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ERIC Number: ED466983
Record Type: Non-Journal
Publication Date: 2002-Jan
Pages: 34
Abstractor: N/A
Reference Count: N/A
ISBN: N/A
ISSN: N/A
Autonomy, Participation, and Learning in Argentine Schools: Findings and Their Implications for Decentralization.
Eskeland, Gunnar S.; Filmer, Deon
According to a theoretical model, student learning can be raised through separate channels by school autonomy and parental participation. Increased school autonomy increases the rent that can be distributed among stakeholders at the school, while institutions for parental participation empower parents to command a higher share of this surplus, for instance through student learning. With a rich cross-section data set from Argentine schools (6th and 7th grades), autonomy and participation are found to raise student test scores for a given level of inputs in a multiplicative way, consistent with the model. Autonomy has a direct effect on learning, and participation affects learning only through mediating the effect of autonomy. Results are robust, and for sub-samples of children from poor households, children of uneducated mothers, schools with low mean family wealth, and public schools, results are the same or stronger. It is possible that autonomy and participation are endogenously determined and that this biases the results. Plausible predictors of autonomy and participation are also plausible predictors of test scores directly. Heuristically argued, the potential for correlation with unobserved variables may be limited: the data set is rich in observed variables, and autonomy and participation show very low correlation with observed variables. Results may have relevance for decentralization in two ways: (1) as decentralization moves responsibility from the center toward the province/state level and/or toward local governments, the results should be directly relevant if this raises autonomy and participation in schools; (2) if the results are interpreted to represent a more general effect of moving decision-making toward users and the local community, they have relevance even if little happens to autonomy and participation in schools. Empirical evidence illustrates the importance of checking who is empowered when higher-level strings are loosened. (Includes 11 notes, two figures, and five tables. Contains annexed tables and 30 references.) (Author/BT)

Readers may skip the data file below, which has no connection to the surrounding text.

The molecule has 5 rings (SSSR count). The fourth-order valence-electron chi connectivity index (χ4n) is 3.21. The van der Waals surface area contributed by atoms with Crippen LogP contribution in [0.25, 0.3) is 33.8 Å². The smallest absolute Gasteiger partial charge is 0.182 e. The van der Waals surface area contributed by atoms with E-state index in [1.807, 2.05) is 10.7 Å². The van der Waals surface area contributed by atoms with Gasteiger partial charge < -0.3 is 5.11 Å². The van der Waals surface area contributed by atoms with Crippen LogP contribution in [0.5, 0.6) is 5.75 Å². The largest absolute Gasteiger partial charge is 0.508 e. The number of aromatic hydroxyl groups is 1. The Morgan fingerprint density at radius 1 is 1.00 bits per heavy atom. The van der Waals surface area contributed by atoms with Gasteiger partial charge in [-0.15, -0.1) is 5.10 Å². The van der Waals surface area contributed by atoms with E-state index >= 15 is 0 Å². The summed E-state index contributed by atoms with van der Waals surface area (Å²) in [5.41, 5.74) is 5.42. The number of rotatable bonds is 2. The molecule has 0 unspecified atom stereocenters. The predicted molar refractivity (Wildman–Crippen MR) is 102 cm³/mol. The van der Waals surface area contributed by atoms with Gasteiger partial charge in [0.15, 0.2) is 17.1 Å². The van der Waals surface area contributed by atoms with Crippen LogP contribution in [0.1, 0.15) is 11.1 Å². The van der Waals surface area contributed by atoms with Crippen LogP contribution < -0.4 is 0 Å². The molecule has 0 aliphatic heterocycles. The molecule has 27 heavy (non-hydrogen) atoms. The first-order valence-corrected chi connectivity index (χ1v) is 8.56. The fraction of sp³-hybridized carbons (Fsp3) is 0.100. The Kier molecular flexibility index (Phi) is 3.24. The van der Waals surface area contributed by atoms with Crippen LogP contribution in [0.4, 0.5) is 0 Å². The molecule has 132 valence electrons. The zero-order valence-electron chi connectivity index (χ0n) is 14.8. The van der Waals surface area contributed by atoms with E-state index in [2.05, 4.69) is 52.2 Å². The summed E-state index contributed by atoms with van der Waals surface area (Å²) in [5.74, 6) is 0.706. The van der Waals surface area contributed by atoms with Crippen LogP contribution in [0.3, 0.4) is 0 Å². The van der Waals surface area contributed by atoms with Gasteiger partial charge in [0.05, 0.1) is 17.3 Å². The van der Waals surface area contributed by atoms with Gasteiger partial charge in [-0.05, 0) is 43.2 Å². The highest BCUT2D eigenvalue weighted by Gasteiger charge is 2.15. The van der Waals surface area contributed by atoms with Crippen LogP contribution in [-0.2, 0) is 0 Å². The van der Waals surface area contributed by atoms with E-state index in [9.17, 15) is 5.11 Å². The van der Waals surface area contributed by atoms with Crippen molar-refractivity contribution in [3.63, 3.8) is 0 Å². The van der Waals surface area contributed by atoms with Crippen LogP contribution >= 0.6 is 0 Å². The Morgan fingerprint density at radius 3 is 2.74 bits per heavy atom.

The World Bank, 1818 H Street, NW, Washington, DC 20433. Tel: 202-473-3427; Fax: 202-522-3233; e-mail: ecd@worldbank.org. For full text: http://www.worldbank.org.
Publication Type: Reports - Research
Education Level: N/A
Audience: N/A
Language: English
Sponsor: N/A
Authoring Institution: World Bank, Washington, DC.
Identifiers - Location: Argentina